It took quite a while to erase, even quiet down the negative self-talk I had in my head for so many years.  Comparison was my daily thought.  Drinking seemed to be the answer to quiet those negative images of who I thought I was.  Of course, that was definitely not true because the pain remained and my self-esteem remained damaged.  Gladly, through WFS, I learned that the way to becoming the 4C woman I had sadly trapped with drinking to squash those painful feelings of unworthiness, was to unravel those false perceptions I bought into.  I needed to unwrap the woman I was smothering with alcohol, to discover the woman I needed to be and could be with just changing the way I defined myself.  In other words, I needed to rethink and behave my way through to the present truth.  I realized I was trapped by old thinking, old messages that no longer held strength in the woman I was working so hard to release from the past.  I understood that my beliefs were from others who were authority figures in my growing up years or loved ones who had their own baggage they unpacked and put in my suitcases.  I also came to understand that it was me who kept those painful beliefs active and current into my adulthood.  Any traumatic or unpleasant event only proved that everyone was right about me rather than accepting and knowing that life is full of hurtful moments and joyful ones as well.  I realized I was focused only on the negative events.  Statement #12 was one of the most difficult ones for me to process.  Years of believing I was anything but incompetent seemed unnatural for me to embrace, to acknowledge both competency and having much to give life!  However, being a persistent woman and determined to keep moving forward, I began to challenge how I defined myself.  The first time our group had to list 50 positive terms to describe ourselves, I was stuck at 3 and that was a challenge all in itself.  This was a big wake-up call.  I even provided the group a list of positive characteristics to help in the process.  Eventually, with hard work and confidence, I was able to list more than 3 words!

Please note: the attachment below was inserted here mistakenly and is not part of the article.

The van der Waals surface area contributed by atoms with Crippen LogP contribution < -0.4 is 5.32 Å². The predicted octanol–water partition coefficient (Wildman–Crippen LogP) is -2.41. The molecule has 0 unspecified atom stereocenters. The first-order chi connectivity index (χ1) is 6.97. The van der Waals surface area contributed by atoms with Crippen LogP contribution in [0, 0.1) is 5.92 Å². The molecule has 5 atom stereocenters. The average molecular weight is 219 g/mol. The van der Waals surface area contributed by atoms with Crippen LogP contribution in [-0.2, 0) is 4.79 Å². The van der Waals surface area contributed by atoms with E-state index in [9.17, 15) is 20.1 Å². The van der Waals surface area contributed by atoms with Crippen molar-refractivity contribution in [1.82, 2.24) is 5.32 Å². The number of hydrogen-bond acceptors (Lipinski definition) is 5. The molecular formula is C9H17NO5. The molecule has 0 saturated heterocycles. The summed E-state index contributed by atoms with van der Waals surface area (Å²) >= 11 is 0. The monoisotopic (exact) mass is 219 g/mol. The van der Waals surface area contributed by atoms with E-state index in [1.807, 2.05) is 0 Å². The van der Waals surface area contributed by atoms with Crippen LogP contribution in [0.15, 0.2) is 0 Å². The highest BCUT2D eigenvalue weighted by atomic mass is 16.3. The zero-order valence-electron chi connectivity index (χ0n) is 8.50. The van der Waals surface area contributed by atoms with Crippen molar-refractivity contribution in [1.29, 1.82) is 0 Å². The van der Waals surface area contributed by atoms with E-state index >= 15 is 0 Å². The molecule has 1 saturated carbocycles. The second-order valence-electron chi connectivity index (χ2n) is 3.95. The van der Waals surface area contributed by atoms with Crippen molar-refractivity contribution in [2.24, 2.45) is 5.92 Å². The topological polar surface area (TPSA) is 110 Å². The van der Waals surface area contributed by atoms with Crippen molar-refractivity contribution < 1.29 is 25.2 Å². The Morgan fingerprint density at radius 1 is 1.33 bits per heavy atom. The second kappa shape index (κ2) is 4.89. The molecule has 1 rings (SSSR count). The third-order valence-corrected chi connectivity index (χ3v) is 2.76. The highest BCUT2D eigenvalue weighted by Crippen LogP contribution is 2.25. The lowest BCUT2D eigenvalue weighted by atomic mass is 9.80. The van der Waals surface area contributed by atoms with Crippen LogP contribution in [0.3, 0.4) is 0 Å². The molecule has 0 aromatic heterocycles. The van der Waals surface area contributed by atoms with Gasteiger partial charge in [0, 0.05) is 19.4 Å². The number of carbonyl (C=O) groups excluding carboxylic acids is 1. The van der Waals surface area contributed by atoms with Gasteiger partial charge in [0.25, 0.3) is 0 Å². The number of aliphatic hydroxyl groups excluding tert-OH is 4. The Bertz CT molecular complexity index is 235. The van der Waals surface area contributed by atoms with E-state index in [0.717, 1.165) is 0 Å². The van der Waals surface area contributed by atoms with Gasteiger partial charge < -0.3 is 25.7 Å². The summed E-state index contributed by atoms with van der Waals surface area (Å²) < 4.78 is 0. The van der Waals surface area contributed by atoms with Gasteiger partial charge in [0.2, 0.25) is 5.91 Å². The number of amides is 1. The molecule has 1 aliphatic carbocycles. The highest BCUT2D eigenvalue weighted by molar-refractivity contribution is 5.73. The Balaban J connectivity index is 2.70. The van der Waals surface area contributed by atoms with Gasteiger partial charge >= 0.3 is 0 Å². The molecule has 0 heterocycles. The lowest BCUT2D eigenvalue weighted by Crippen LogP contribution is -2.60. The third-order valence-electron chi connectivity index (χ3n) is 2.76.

I have a paper dated 2015, on Self-Esteem and Substance Abuse as it related to Statement #12.  There were some common characteristics of people with low self-esteem.   The top one was negative self-talk, then frequently apologizing, focusing on “perceived” flaws and weaknesses, seeking constant reassurance from others and not feeling better even with positive feedback, refusing to accept compliments or denying positive comments you get, tending to be a perfectionist who’s afraid of failure.  Fortunately, there were constructive ways to build self-esteem and I’d like to share them.

  • Make lists, rereading them often and rewriting them from time to time (the exercise I described above).  These lists can include your strengths, things you admire about yourself, i.e., healthy relationships/spirituality/emotional growth.
  • Five greatest achievements/accomplishments in your life so far.  (I took my driving test 3 times as a 16-year-old before I passed and in the past 13 years have driven to PA/NJ by myself.  Now I consider that quite an accomplishment.)
  • Things you can do to make yourself laugh.
  • Things you could do to help someone else.
  • Things that you do that make you feel good about yourself.
  • Develop a personal positive affirmation.  (This is so important.  I use to look in the mirror every morning and tell myself that I was stupid, fat and ugly.  When I think of that now, I cringe.  The first time I looked in the mirror and said that I loved me, I knew I was on my way to building my self-esteem and that is my wish for each of you.)

Bonded in knowing you are unique and loved and deserving of loving yourself, Dee